By RTCC Staff
As the Brazilian Chamber of Deputies approves controversial legislation on forests, campaigners call on the country’s President Dilma Rousseff to veto the law.
The new legislation would ease rules on the amount of forest farmers must keep on their land and has been seen as a victory for the country’s powerful agricultural lobby.
As the bill now goes before President Dilma, campaigners are calling on her to veto the new rules saying the changes to the law would cast a “dark shadow” over Brazil ahead of the Rio+20 Earth Summit to be held in the country this June.
“The government’s vote on the changes to the Forest Code has cast a dark shadow across Brazil’s reputation as a global leader in the fight against deforestation and climate change,” said Paulo Adario, Greenpeace Brazil’s Amazon Campaign Director.
“This new law puts at risk the progress Brazil has demonstrated over the last years by growing economically, increasing exports and decreasing forest loss.”
He added: “Brazil has taken a decisive step backwards. The approval of the changes is a defeat for the Amazon and for President Dilma. This new law flies in the face of Dilma’s promise to oppose granting amnesty for past forest crimes and to prevent more forest loss.
“President Dilma must regain control and veto the new Forest Code.”
Though the bill will require millions of hectares of already cleared land to be replanted, environmental groups say it will drastically ease rule on farmers – who are responsible for much of the deforestation of the Amazon and other sensitive areas in recent decades – on how much forest they must conserve.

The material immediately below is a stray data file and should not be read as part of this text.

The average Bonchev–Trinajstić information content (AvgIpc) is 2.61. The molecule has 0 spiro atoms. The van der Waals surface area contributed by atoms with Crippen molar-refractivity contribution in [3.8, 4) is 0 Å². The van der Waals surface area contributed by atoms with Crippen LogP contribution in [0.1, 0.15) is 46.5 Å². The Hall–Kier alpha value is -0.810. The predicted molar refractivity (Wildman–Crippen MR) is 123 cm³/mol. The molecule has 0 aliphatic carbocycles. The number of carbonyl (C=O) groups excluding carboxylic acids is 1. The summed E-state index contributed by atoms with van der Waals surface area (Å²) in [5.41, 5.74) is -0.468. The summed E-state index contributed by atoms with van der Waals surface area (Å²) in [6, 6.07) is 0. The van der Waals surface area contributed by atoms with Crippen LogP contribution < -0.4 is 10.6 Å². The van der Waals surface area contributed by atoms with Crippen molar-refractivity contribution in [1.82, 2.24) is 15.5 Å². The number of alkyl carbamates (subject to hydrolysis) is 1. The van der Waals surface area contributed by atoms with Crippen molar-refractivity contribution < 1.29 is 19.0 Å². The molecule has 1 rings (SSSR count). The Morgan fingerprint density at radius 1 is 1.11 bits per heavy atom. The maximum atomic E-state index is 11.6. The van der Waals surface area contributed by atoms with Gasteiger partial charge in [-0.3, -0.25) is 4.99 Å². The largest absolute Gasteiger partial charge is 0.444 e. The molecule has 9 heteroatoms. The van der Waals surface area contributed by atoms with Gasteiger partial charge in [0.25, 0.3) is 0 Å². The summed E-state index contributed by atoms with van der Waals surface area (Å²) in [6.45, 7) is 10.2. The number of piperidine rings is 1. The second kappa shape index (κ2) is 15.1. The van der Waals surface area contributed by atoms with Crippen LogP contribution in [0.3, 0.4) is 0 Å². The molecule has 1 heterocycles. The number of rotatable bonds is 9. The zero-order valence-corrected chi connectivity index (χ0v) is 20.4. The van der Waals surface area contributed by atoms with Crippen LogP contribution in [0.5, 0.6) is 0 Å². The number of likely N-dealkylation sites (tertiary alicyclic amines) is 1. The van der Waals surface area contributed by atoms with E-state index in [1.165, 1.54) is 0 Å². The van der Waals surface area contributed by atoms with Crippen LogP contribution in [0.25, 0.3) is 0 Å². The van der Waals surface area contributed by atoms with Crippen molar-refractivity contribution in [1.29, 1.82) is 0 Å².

It would also provide amnesty from fines for illegally clearing trees prior to July 2008.
Campaign groups say the political process has been “hijacked” by the rural sector, although the farming lobby say it will promote sustainable food production.
Framers in Brazil have pushed for changes to the code for some time saying the environmental laws have pushed smaller farmers off their land and uncertainty over legislation has undermined investment in the sector – which accounts for around 5% of Brazil’s GDP.
However, some have warned that the weakening of the code could cause Brazil to miss its emissions targets.
Deforestation in Brazil has slowed in recent years because of greater law enforcement and the use of satellite imagery to track deforestation.
Under the Forest Code – which was implemented back in 1965 – a certain percentage of land, between 20% and 80% depending on the region, must be conserved by landowners and farmers.
While this provision will remain, critics of the changes say changes to the code will erode key environmental protections, for example allowing landowners to count woodland on river margins, hilltops and steep inclines towards a total proportion of forest that must be preserved on their land.
At present, such land isn’t allowed in their calculation.
The bill – which passed Wednesday’s vote 247-185 – now goes before President Dilma following a year of political wrangling.
President Dilma could still use her veto to remove some clauses of the legislation – but it is expected this would spark an ongoing battle in Congress who could knock down her veto with enough support.
As Brazil prepares itself for the Rio+20 Summit this June all eyes will now be on President Dilma.